“I don’t think that [the Adams administration] appreciated the impact that the pandemic had on families’ awareness of early care in the education system and the level of help that they needed in re-engaging with the system and finding their way back to it,” said Josh Wallack, who oversaw the expansion of pre-K under de Blasio.
Adams officials said they have conducted outreach to families through virtual events, emails and phone calls in lower-income communities. They’ve also communicated with the parents and guardians of 3K students who have not yet applied to pre-K.
The city’s numbers also reflect nationwide enrollment declines partly attributable to the fact that children ages 6 months to 5 years just became eligible for the Covid vaccine in the summer of 2022, when many parents were still wary of sending their kids back into group settings.
The centers had their own issues with reopening. They struggled with a high turnover of child care workers and late payments from the city. The Adams administration has tried to rectify the latter problem by accelerating reimbursements to providers.
Many of the empty seats have been unfilled since 2014, according to a DOE spokesperson who cited a misalignment between some communities and family needs.
Wallack, the former de Blasio official who’s now a fellow at Open Society Foundations, said the previous administration tried to determine demand by working with providers to scrutinize enrollment numbers from the previous year and then make adjustments over the spring and summer.
Wallack said Adams’ education officials didn’t follow suit.
“I don’t think that this administration focused on managing the balance between seats and demand from January on and I don’ t think that they did significant outreach from January on,” Wallack said.
Finally, an application process controlled by the DOE — as opposed to parents being able to enroll their children directly with community providers — has led to access issues.
“Because registration is centralized it’s difficult for people to navigate, especially for families who have to work a couple of jobs to make ends meet,” said Marina Marcou-O’Malley, policy and operations director for the nonprofit Alliance for Quality Education.
“People cannot actually show up at the program in their neighborhood and say, ‘I need a spot.’ So these slots go unfilled,” Marcou-O’Malley said.
New York’s early childhood education program is made up of both private community providers who contract with the city as well as sites located in public schools.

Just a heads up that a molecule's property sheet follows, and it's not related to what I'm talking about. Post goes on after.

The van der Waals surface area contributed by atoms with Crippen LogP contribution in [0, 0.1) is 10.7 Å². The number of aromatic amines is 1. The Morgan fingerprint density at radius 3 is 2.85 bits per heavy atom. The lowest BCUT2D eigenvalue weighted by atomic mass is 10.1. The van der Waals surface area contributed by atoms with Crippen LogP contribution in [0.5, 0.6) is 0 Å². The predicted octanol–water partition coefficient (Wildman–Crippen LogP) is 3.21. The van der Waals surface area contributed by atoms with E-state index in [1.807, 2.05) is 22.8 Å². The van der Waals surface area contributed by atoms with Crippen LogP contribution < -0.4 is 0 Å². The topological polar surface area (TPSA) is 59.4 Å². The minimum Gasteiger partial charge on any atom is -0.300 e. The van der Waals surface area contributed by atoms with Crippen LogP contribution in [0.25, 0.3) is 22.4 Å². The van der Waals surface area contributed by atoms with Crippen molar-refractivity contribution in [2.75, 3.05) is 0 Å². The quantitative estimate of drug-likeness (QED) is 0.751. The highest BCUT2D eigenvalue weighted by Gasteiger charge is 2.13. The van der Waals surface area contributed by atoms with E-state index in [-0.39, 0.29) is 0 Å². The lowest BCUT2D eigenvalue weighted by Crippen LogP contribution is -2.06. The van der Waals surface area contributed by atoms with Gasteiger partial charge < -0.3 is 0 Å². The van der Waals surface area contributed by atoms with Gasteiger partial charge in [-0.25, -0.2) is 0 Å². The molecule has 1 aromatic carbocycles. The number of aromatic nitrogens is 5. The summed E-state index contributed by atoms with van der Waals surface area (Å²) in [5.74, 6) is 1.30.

Community providers like Mitrajita Persaud, educational director of a center in Jamaica, Queens, that serves 3K, pre-K and 2- year-olds, said in an interview she has open seats because she competes with local public schools to fill them. Oftentimes parents choose the public one for convenience if an older sibling attends K-12 in the same building, she said.
Jennifer March, executive director of the education advocacy group Citizens’ Committee for Children of New York, believes there are ways to fill the 40,000 empty seats. She’s suggested building flexibility into the city’s early childhood education contracts to better match demand. Her organization is also conducting a broad survey of parents to learn how to engage them.
“Moving forward, there’s a real interest in trying to understand what, from a parent’s perspective, are barriers to information, enrollment and actual access,” March said.
She added that providers should be more involved in the enrollment process.
Adams’ plan to curtail 3K expansion has sparked backlash among families, elected officials and advocates who have hailed the program as an overall success and a necessity for low-income families in need of free child care, even if many of those families aren’t filling the seats in areas like the Bronx.
The City Council has to approve the mayor’s reallocation of stimulus funds away from 3K, but the majority of the body is not expected to fight it.
Council Member Lincoln Restler, co-chair of the body’s progressive caucus, said he’s “hopeful” for a return to universal 3K.
“When parents and teachers and providers organize together across the diversity of our city, I’m confident that we will be successful in restoring this much-needed funding,” Restler said.
The mayor is ultimately responsible for fixing 3K regardless of who is to blame for its flaws, said City Council education Chair Rita Joseph.
“No matter how it goes down, it’s going to go on the Adams administration to make sure they deliver these seats because this has been a model,” Joseph said. “Whatever they’ve inherited … they now have to fix it.”
Julia Marsh contributed to this report.